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November 2, 2018 Blog

How to handle your first holiday season after separation

By: Jaime Humphries Davis

The first holiday season after a separation can evoke a variety of emotions for both you and your children. Steeped as they are in memories and traditions, the holidays are likely to stir up feelings of fear, stress, and potentially even sadness. The following tips offer guidance for you and your children to prepare for and cope with these emotions as you enter your first holiday season as a separated/divorced family.

First, acknowledge that this year will be different. Memories of seasons past are bound to arise. Show your children that it’s okay to reminisce about the past, by doing so yourself in a positive way.

In addition, recognize that this may be the first time your children are spending a major holiday, or part of a major holiday, away from the other parent. Depending on how long you’ve been married, it has likely been many years since you’ve spent a holiday alone. Know that it’s okay to feel sad and perhaps even angry, and let your kids know this too. Then reassure them (and yourself!) that although this season will be different, it can still be enjoyable.

Have a plan. Knowing in advance how you and your ex-spouse are going to divide the time with your children – and sharing that plan – gives everyone time to adjust to the “new normal.” It may also be a good idea to share that plan with extended family.

Most people spell out holiday arrangements in their separation agreement. Typically, parents handle the holidays in one of two ways: either by alternating years (where Dad has odd years and Mom has even years, or vice versa), or parents share the actual holiday itself. For example, one parent might have the children on Christmas Eve and Christmas morning, and the other parent would then have the children from Christmas afternoon through December 27th. The latter schedule usually alternates every other year as well.

When deciding how to share the holidays with your co-parent, keep the best interests of your children in mind. If carving up the holiday is too disruptive for the kids, perhaps it’s best to celebrate with them on another day. After all, the date on the calendar matters less than ensuring you celebrate the holiday with your loved ones.

Talk with your ex about gifts for your children. In addition to lessening the chances for duplicate gifts, talking with your ex about holiday gifts will hopefully prevent disappointment, or on the other end of the spectrum, overindulgence. You should also consider helping your children select a gift for the other parent. This gesture will help show your children the true meaning of the season and let them know it is ok for them to celebrate the holiday with both of their parents.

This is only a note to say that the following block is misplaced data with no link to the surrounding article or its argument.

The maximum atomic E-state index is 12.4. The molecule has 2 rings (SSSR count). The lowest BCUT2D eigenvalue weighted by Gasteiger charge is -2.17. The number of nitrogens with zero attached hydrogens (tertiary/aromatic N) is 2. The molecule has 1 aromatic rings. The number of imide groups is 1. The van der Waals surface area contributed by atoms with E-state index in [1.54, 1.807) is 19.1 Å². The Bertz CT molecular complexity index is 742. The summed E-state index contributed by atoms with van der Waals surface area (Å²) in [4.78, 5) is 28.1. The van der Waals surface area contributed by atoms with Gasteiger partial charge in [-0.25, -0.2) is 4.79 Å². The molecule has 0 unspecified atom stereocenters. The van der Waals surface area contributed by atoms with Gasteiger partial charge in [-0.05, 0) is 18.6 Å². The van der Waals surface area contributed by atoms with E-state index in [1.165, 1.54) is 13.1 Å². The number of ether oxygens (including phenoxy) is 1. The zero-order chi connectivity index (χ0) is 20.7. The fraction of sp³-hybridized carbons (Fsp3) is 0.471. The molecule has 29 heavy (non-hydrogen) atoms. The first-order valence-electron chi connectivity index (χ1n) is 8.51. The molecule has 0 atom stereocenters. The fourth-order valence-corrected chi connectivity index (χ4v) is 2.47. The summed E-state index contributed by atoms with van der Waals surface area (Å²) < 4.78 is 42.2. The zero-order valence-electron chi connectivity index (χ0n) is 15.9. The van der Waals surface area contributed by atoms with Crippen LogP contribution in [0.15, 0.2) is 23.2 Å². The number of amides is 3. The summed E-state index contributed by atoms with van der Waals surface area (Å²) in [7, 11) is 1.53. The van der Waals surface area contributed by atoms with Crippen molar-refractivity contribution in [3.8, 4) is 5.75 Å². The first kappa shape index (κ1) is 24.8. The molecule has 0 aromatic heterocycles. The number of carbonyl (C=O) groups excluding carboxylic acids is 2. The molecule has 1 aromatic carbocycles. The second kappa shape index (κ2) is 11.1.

Preserve traditions. If your children always attend Thanksgiving dinner at their paternal grandparents’ house, it’s probably best to let them continue that tradition. In addition, particularly if your children are young, you might consider having Santa Claus visit both homes.

Know how you’ll spend your alone time. When your children are with their other parent, consider spending time with friends and family. Visit relatives or host a brunch for friends, or use your time before the children arrive productively, decorating the house, preparing meals, and getting gifts ready.

If this is your first Thanksgiving alone, you might opt to shop the Black Friday sales, or start pulling out your Christmas/Hanukkah decorations. Signing up to deliver holiday meals to seniors can be a great way to spend your time with someone who is also spending the holiday alone. Finally, you may wish to use your time for self-care: take a bath, read a book, or watch a favorite movie.

Whatever you do, have something to do. Planning ahead will help ensure that you don’t leave yourself in a position where you’re walking around your house aimlessly missing your children.

Finally, create new traditions. Divorce is a new chapter in your life. While preserving the traditions of earlier years, it’s also an opportunity to fill the season with new traditions. Whatever those traditions may be, allow them to capture the true essences of the holiday season: gratitude, hope, and joy.

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